|Section of central canal of medulla spinalis, showing ependymal and neuroglial cells.|
|Photomicrograph of hematoxylin stained section of normal ependymal cells at 400x magnification. Human autopsy tissue|
|Gray's||subject #189 829|
Ependyma is the thin epithelial membrane lining the ventricular system of the brain and the spinal cord. Ependyma is one of the four types of neuroglia in the central nervous system. It is involved in the production of cerebrospinal fluid (CSF).
The ependyma is made up of ependymal cells, ependymocytes. These are the epithelial-like cells that line the CSF-filled ventricles in the brain and the central canal of the spinal cord. The cells are ciliated simple cuboidal epithelium-like cells. Their apical surfaces are covered in a layer of cilia, which circulate CSF around the central nervous system. Their apical surfaces are also covered with microvilli, which absorb CSF. Ependymal cells are a type of Glial cell and are also CSF producing cells. Within the brain's ventricles, a population of modified ependymal cells and capillaries together form a system called the choroid plexus, which produces the CSF.
Modified tight junctions between ependymal cells control fluid release across the epithelium. This release allows free exchange between CSF and nervous tissue of brain and spinal cord. This is why sampling of CSF (e.g. through a "spinal tap") gives one window to the Central Nervous System (CNS).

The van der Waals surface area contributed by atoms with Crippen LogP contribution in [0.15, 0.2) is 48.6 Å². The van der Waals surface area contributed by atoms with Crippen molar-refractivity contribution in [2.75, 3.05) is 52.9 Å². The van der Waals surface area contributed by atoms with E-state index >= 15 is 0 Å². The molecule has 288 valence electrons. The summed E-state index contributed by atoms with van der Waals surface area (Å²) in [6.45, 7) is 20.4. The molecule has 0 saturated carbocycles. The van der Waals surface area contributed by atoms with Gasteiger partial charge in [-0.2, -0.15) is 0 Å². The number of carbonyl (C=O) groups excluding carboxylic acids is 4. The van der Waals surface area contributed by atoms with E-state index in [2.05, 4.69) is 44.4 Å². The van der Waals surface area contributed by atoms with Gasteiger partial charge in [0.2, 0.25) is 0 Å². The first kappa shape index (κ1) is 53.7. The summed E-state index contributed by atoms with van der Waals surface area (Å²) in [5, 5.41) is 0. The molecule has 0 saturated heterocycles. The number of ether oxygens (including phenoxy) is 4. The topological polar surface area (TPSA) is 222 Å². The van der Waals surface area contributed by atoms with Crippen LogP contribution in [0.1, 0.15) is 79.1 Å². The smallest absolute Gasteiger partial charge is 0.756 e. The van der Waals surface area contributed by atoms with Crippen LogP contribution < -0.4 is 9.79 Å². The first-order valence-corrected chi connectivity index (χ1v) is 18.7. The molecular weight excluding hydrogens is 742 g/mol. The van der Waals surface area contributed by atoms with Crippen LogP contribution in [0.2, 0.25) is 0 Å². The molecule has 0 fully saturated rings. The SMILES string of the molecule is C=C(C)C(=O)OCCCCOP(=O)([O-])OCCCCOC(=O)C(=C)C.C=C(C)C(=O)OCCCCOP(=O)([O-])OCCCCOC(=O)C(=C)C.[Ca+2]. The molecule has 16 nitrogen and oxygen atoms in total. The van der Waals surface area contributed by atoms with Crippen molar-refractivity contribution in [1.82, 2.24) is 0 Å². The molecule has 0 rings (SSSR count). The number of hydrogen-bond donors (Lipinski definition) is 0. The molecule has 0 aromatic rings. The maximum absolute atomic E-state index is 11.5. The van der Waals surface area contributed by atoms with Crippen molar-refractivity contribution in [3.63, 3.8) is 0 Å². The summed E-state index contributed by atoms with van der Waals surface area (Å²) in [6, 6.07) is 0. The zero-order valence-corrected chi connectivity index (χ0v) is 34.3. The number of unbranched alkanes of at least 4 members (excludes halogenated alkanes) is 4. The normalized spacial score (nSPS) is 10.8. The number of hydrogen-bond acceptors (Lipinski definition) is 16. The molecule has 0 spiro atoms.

The basal membrane of these cells are characterized by tentacles like extensions that attach to astrocytes.
Ependymoma is a tumor of the ependymal cells most commonly found in 4th ventricle.
Jonas Frisén and his colleagues at the Karolinska Institute in Stockholm provided evidence that ependymal cells act as reservoir cells in the forebrain, which can be activated after stroke and as in vivo and in vitro stem cells in the spinal cord.  One study observed that ependymal cells from the lining of the lateral ventricle might be a source for cells which can be transplanted into the cochlea to reverse hearing loss.
Ependyma and Neurodegeneration
In 2004, Dr. Milan Radojicic proposed the stem cell niche disruption hypothesis, highlighting the role of local ischemia, cerebrospinal fluid dynamics and cytotoxic factors in disrupting the ependymal stromal epithelium, along with periependymal stem/progenitor cells, thereby tipping the balance between injury and self-repair (i.e., neurogenesis and gliogenesis) in the central nervous system toward further degeneration over time.
- Ependymin, glycoprotein isolated from the ependyma
- Johansson CB, Momma S, Clarke DL, Risling M, Lendahl U, Frisen J (1999). "Identification of a neural stem cell in the adult mammalian central nervous system". Cell 96 (1): 25–34. doi:10.1016/S0092-8674(00)80956-3. PMID 9989494.
- Carlén M, Meletis K, Göritz C, Darsalia V, Evergren E, Tanigaki K, Amendola M, Barnabé-Heider F, Yeung MS, Naldini L, Honjo T, Kokaia Z, Shupliakov O, Cassidy RM, Lindvall O, Frisén J. (2009). "Forebrain ependymal cells are Notch-dependent and generate neuroblasts and astrocytes after stroke.". Nature Neuroscience 12 (3): 259–267. doi:10.1038/nn.2268. PMID 19234458.
- "Brain cell hope for hearing loss". BBC News. 2008-12-09. Retrieved 2008-12-09.
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